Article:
If we think of life from a puritanical point of view alcohol is regarded as a vice. From that particular point of view, this happens to be a widely-accepted fact. Even, if we think from a general point of view alcohol is something that is best avoided and especially so in excessive quantities. It is estimated that every year in the United States of America (USA) almost 88,000 people lose their lives because of too much alcohol intake.
If you looked at the impact that alcohol had on you through the lens of biology you would find a much darker picture as such.
In fact, terrifying would be the right word to use over here. Recently, researchers working at the MRC Laboratory of Molecular Biology in Cambridge have discovered that alcohol is capable of doing damage to the DNA (deoxyribonucleic acid) in our stem cells. Worse still, this damage is permanent. This also means that you are at greater risk of developing cancer. As far as the hard drinkers of the world are concerned it causes more than just a bad hangover.
The researchers are of the opinion that there is some controversy regarding the way alcohol causes said damage. Professor Ketan Patel, who is the lead researcher for the paper in which this finding has been published, has however said that the paper does provide very strong evidence that alcohol metabolite is capable of causing damage to DNA and this includes the stem cells that help form the tissues.
The study can be regarded as a development of an earlier work that had precisely pointed out acetaldehyde, which is basically a product derived from alcohol. This is basically a poisonous element that is capable of damaging the DNA present in our cells.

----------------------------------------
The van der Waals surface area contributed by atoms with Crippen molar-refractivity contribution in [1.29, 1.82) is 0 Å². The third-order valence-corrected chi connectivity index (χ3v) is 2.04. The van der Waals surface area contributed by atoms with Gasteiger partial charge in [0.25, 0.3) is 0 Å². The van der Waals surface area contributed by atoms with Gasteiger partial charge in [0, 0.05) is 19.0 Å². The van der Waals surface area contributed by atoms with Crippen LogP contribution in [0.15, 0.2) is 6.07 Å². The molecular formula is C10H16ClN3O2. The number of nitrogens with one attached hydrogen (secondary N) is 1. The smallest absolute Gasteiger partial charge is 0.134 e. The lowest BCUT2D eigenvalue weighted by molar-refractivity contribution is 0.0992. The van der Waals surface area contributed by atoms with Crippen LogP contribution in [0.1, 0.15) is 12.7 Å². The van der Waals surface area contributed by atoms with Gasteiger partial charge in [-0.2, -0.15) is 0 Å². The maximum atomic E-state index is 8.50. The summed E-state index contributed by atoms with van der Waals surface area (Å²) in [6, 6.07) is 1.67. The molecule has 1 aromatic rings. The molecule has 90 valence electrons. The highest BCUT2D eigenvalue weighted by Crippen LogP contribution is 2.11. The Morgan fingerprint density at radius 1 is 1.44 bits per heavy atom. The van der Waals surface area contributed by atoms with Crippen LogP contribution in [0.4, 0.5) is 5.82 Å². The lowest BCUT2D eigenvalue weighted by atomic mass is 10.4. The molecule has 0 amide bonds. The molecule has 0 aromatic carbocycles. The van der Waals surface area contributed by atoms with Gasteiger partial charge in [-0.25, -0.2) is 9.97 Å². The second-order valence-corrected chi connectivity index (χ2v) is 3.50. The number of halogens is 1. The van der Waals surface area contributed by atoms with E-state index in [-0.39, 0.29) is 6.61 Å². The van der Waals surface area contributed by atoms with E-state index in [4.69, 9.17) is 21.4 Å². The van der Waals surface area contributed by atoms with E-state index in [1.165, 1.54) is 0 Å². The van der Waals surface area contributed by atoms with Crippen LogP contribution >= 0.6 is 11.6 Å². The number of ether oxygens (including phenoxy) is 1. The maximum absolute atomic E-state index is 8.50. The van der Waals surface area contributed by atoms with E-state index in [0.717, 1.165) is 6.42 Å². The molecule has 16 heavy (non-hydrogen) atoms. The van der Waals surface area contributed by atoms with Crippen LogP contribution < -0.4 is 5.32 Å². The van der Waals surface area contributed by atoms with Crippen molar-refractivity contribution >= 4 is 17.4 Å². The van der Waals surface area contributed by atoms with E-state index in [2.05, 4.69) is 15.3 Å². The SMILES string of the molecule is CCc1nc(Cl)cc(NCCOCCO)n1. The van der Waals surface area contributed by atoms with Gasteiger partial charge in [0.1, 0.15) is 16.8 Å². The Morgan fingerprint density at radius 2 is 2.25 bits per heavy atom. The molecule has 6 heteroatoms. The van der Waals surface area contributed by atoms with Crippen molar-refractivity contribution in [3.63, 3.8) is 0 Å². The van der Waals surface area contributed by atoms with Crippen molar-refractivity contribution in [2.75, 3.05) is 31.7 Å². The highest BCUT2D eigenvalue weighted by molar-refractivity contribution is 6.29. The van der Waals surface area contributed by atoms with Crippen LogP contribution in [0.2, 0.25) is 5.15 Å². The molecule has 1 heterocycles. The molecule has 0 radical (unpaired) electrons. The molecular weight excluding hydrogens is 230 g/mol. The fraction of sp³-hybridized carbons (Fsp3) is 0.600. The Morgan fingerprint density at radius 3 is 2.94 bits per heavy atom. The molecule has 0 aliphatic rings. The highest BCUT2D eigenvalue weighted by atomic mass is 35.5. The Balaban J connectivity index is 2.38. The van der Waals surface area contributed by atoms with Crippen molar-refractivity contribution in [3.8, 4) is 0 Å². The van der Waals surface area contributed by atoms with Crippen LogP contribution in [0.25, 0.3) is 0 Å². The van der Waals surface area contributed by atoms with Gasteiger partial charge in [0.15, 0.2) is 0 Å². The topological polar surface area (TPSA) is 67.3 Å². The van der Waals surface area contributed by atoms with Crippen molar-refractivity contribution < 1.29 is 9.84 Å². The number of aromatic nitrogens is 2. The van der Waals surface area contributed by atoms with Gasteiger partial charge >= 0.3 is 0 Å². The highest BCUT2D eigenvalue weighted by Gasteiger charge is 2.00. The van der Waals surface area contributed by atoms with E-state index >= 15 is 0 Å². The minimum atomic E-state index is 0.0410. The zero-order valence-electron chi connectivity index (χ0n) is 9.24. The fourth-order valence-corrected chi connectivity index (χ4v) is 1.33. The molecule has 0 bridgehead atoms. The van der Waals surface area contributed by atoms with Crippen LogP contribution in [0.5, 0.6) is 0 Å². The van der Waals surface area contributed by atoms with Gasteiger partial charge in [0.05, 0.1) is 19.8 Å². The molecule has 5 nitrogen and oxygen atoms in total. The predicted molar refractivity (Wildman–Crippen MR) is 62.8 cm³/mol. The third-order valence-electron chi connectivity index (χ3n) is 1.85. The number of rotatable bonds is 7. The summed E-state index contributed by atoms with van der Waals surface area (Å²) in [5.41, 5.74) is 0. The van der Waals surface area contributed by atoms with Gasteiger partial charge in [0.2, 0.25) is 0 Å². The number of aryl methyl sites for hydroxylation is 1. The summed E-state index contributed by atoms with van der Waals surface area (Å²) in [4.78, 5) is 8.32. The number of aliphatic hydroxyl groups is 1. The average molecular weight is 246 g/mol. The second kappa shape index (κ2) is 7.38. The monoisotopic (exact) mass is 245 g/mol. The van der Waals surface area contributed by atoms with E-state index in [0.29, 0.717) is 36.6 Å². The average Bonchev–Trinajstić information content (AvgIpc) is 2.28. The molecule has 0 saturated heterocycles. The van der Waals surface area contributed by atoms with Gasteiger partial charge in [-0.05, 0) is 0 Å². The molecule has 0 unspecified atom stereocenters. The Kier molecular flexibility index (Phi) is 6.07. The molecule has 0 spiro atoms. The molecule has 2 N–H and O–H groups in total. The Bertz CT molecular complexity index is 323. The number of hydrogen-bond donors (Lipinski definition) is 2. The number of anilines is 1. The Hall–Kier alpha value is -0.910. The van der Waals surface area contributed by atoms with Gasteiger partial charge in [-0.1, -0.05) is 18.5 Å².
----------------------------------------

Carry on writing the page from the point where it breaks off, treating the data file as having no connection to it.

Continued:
There was a problem with the earlier studies though – they depended on really high amounts of acetaldehyde and also employed cells within a dish. As such the effects of this element within the human body were not monitored.
The new study shows that acetaldehyde cuts through DNA. It depicts the exact way that this happens. It is through this slicing action that acetaldehyde causes everlasting damage to our DNA. Normally, the effects of this poison are supposed to be countered by a couple of natural defense mechanisms. The first line of defense is supposed to remove the acetaldehyde and the second line is supposed to correct the damage done to the DNA.
For the purpose of this study, the researchers looked at mice that had been bred sans FANCD2 or ALDH2. As part of their experiments they tested to see what happened to blood stem cells, also referred to as hematopoietic stem cells (HSCs) when the mice were exposed to alcohol. It was discovered that alcohol led to high-level damage to DNA cells, whereby HSCs were unable to come up with new blood cells. The experiments were however not conducted in such a way so as to see if the mice developed cancer or not.
The researchers, however, did point out that the damage absolutely destroyed the stem cells to such an extent that they were even unable to perform their basic function – of creating fresh blood cells in the body. As the researchers have explained, there is always a possibility that this could lead to more mutations in the body. Patel has acknowledged that their tests did not deal with the possibility of the mice contracting cancer. However, he has also pointed out that the previous tests have shown that such damage can always add significantly to the risk of cancer in a person.
These findings have been received rather warmly by the scholarly circle. Magdalena Zernicka-Goetz, who happens to be a Professor of Mammalian Development and Stem Cell Biology at Cambridge, has described the findings to be beautiful. She states that this study points out the molecular-level connection between greater risk of cancer and consumption of alcohol. In short, it has been termed to be a rather important study. The findings have also been corroborated by the likes of Professor Malcolm Alison, Professor of Stem Cell Biology at the Barts Cancer Institute, Queen Mary University of London, and Susannah Brown, Senior Science Programme Manager (Research Evidence) of the World Cancer Research Fund.